Int. J. Mol. Sci. 2023, 24(21), 15927; https://doi.org/10.3390/ijms242115927 - 03 Nov 2023
Viewed by 780
Abstract
The application of vaterite microparticles for mucosal delivery depends on their interaction with mucin and immune cells. As we have shown previously, the binding of mucin onto particles enhances the generation of reactive oxygen species by neutrophils. The attenuation of the pro-oxidant effect [...] Read more.
The application of vaterite microparticles for mucosal delivery depends on their interaction with mucin and immune cells. As we have shown previously, the binding of mucin onto particles enhances the generation of reactive oxygen species by neutrophils. The attenuation of the pro-oxidant effect of the bound mucin through the modification of vaterite could improve its biocompatibility. Hybrid microparticles composed of vaterite and pectin (CCP) were prepared using co-precipitation. In comparison with vaterite (CC), they had a smaller diameter and pores, a greater surface area, and a negative zeta-potential. We aimed to study the cytotoxicity and mucin-dependent neutrophil-activating effect of CCP microparticles. The incorporated pectin did not influence the neutrophil damage according to a lactate dehydrogenase test. The difference in the CC- and CCP-elicited luminol or lucigenin chemiluminescence of neutrophils was insignificant, with no direct pro- or antioxidant effects from the incorporated pectin. Unlike soluble pectin, the CCP particles were ineffective at scavenging radicals in an ABAP–luminol test. The fluorescence of SYTOX Green demonstrated a CCP-stimulated formation of neutrophil extracellular traps (NETs). The pre-treatment of CC and CCP with mucin resulted in a 2.5-times-higher CL response of neutrophils to the CC-mucin than to the CCP-mucin. Thus, the incorporation of pectin into vaterite microspheres enabled an antioxidant effect to be reached when the neutrophils were activated by mucin-treated microparticles, presumably via exposed ligands. Full article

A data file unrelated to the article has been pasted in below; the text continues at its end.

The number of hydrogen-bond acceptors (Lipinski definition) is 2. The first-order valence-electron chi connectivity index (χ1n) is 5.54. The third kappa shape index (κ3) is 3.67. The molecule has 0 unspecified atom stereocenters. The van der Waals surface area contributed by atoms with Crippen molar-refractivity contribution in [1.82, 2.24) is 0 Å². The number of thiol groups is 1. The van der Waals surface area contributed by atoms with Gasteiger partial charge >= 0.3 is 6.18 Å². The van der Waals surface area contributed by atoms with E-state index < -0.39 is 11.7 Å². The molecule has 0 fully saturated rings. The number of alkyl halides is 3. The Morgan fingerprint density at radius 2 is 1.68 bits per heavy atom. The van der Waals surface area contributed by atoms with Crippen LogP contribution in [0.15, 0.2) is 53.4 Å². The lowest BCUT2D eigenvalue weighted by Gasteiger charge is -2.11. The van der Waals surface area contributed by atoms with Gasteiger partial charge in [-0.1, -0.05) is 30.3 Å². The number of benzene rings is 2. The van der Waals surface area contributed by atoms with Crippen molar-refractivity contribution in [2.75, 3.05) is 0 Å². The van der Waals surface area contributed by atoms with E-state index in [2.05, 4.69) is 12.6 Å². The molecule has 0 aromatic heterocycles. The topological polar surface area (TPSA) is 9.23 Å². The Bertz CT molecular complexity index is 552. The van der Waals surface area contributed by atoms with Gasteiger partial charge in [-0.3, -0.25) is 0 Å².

(This article belongs to the Special Issue Neutrophil in Cell Biology and Diseases 2.0)
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21 pages, 6157 KiB  
Article
Effect of Antioxidant Supplementation on NET Formation Induced by LPS In Vitro; the Roles of Vitamins E and C, Glutathione, and N-acetyl Cysteine
by Germán Muñoz-Sánchez, Lucila A. Godínez-Méndez, Mary Fafutis-Morris and Vidal Delgado-Rizo
Int. J. Mol. Sci. 2023, 24(17), 13162; https://doi.org/10.3390/ijms241713162 - 24 Aug 2023
Viewed by 895
Abstract
Neutrophil extracellular traps (NETs) require reactive oxygen species (ROS) to eliminate pathogens by inducing oxidative stress. However, this process can also cause tissue damage to the host. Neutrophils contain high concentrations of vitamin C (1.5 mM) compared to the bloodstream (0.1 mM), and [...] Read more.